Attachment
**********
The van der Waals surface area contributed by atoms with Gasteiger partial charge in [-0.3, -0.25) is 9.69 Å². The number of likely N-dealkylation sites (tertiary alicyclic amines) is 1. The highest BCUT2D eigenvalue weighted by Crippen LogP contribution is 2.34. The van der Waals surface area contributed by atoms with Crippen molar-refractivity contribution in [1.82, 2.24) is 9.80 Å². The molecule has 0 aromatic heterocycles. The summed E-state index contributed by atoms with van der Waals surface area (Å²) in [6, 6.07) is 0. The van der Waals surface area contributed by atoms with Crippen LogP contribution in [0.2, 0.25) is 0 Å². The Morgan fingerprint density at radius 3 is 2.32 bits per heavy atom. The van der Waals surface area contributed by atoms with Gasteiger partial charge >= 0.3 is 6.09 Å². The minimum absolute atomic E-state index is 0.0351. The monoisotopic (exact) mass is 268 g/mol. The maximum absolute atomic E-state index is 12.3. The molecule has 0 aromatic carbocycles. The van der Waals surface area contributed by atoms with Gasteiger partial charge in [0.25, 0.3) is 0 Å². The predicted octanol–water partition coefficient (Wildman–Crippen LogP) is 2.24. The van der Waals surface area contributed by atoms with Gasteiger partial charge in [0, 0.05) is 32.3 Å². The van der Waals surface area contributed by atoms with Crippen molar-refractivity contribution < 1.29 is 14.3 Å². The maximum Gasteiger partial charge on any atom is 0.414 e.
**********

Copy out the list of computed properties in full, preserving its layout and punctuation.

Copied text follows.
The van der Waals surface area contributed by atoms with Gasteiger partial charge in [-0.3, -0.25) is 9.69 Å². The number of likely N-dealkylation sites (tertiary alicyclic amines) is 1. The highest BCUT2D eigenvalue weighted by Crippen LogP contribution is 2.34. The van der Waals surface area contributed by atoms with Crippen molar-refractivity contribution in [1.82, 2.24) is 9.80 Å². The molecule has 0 aromatic heterocycles. The summed E-state index contributed by atoms with van der Waals surface area (Å²) in [6, 6.07) is 0. The van der Waals surface area contributed by atoms with Crippen LogP contribution in [0.2, 0.25) is 0 Å². The Morgan fingerprint density at radius 3 is 2.32 bits per heavy atom. The van der Waals surface area contributed by atoms with Gasteiger partial charge >= 0.3 is 6.09 Å². The minimum absolute atomic E-state index is 0.0351. The monoisotopic (exact) mass is 268 g/mol. The maximum absolute atomic E-state index is 12.3. The molecule has 0 aromatic carbocycles. The van der Waals surface area contributed by atoms with Gasteiger partial charge in [0.25, 0.3) is 0 Å². The predicted octanol–water partition coefficient (Wildman–Crippen LogP) is 2.24. The van der Waals surface area contributed by atoms with Gasteiger partial charge in [0, 0.05) is 32.3 Å². The van der Waals surface area contributed by atoms with Crippen molar-refractivity contribution < 1.29 is 14.3 Å². The maximum Gasteiger partial charge on any atom is 0.414 e.